The evidence suggests that Shultz was far less concerned than his predecessors with even maintaining the facade of international cooperation. His aggressive outlook was motivated by both an ideological commitment to neoliberal policies and an extension of the unilateral self-interest that had come to characterize American international monetary policy. Shultz had been party to the group pushing hardest for the closing of the gold window on the grounds that it would restore American freedom to pursue domestic policies that had been sidelined in order to appease foreign governments.50 Like Connally, he was not afraid to take an assertive stance to protect American interests, and it is worth remembering his response to foreign pleas for the U.S. to resume international exchange intervention after the closing of the gold window: “Santa Claus is dead.”51

Shultz’s interest in the liberalization of the international monetary system made the expansion of the dollar’s intervention and transactions role a primary objective of his time at the Treasury. The logic was simple: a common currency (the dollar) for international transactions and a world financial center (the United States) would ensure the smooth functioning of such a system by reducing transaction costs and uncertainty. On the private side, the banking community felt that the preservation of the dollar’s international role would benefit them by attracting additional transactions; one prominent banker noted that even without gold convertibility, the dollar was still “convertible” into U.S. goods and corporate stocks.52

This thinking led Shultz and the Treasury to use the failure of the Smithsonian Agreement to let the international monetary system lapse into liberalization through neglect. It is important to remember that it was this failure of international coordination that gave Shultz the window he needed to push the world toward a more liberal system. He was not the first member of the Nixon Administration to support such policies but, rather, the first with a legitimate opportunity to implement them. In the lead up to the Smithsonian Agreement, Secretary Connally told President Nixon that the U.S. should be willing to compromise on exchange rate flexibility and capital liberalization in order to avoid a breakdown of negotiations, despite that fact that this might not be in the U.S.’s interest.53 The U.S. did in fact compromise on both issues, committing to several years of capital controls under the Smithsonian Agreement. While the tense negotiating environment of 1971 limited the U.S.’s freedom to pursue a liberalization agenda, the decline of cooperation over the next year and acclimation of the world to the floating/dollar standard system mitigated these concerns for Shultz.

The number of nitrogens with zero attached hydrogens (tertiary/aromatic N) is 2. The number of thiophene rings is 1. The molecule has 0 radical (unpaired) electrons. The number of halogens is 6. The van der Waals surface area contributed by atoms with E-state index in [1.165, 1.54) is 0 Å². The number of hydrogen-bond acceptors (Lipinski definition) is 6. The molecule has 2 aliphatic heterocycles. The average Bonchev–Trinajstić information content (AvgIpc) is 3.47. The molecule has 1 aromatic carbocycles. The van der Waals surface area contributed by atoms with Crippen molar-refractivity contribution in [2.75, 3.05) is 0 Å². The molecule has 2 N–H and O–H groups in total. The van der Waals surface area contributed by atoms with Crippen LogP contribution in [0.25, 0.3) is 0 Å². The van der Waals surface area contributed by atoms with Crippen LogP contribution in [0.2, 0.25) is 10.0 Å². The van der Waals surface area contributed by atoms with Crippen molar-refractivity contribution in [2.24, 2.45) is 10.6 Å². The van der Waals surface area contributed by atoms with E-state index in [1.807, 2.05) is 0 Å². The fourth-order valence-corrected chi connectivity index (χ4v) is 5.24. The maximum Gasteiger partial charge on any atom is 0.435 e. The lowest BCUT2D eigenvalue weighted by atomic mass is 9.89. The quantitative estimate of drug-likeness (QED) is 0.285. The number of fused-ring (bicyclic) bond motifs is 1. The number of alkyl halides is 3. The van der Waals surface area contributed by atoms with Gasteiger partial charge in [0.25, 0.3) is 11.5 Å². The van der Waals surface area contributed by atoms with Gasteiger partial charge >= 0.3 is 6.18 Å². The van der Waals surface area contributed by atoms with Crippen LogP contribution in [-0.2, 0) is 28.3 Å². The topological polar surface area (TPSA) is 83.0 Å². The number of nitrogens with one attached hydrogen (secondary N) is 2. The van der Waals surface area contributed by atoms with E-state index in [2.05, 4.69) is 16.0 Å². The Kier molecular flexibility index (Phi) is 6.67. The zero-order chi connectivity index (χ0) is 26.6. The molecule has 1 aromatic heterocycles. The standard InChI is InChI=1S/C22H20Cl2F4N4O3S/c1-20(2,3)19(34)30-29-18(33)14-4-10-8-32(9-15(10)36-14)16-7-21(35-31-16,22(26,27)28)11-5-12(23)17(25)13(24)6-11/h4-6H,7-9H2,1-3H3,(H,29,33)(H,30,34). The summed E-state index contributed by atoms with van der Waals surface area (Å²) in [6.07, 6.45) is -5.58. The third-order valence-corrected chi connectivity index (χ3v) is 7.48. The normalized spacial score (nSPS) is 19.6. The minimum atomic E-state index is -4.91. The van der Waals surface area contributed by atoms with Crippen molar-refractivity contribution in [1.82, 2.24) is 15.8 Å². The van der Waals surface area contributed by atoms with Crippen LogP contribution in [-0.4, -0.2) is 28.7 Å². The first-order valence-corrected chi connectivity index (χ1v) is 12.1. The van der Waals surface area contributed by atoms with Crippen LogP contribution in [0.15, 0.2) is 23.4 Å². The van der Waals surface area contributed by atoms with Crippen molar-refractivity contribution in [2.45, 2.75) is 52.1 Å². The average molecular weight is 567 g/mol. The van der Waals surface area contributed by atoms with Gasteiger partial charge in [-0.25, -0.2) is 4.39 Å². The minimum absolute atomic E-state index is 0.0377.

In 1972, Shultz told the world that the U.S. would not take on any obligation to intervene to adjust the dollar’s exchange rate and was recalcitrant in his dealings with foreign finance ministers on the subject of reform.54 When it came time negotiate in March of 1973, he had the opportunity he needed. As Shultz himself put it, “The Smithsonian Agreement didn’t work. So when I became Secretary, in concert with my colleagues, we designed a different system and proposed it at the IMF meeting [in 1973], and that turned into the system of managed flexibility that we now have.”55 The world community reluctantly agreed, given that the U.S. had functionally given them no other option, and Germany, France, Belgium, the Netherlands, Denmark, and Luxembourg began floating their currencies.56 Without the need to balance multilateralism with American interests, Shultz was free to finally pursue the floating exchange rates he had wanted for so long.57

The question of capital controls is a bit more complex. Although Shultz was a staunch supporter of eliminating capital controls from the outset, the U.S.’s ability to force other countries to follow suit was much more limited than it was for exchange rate flexibility. This did not stop him from announcing the unilateral end of American capital controls on February 12, 197358 and – after pushing for the go-ahead from President Nixon for almost a year – finally removing all controls in January 1974.59 Although Shultz was able to rid the U.S. of capital controls on his own, his vision of a liberal payments and trading system would require action on the part of most major developed countries to come to full fruition.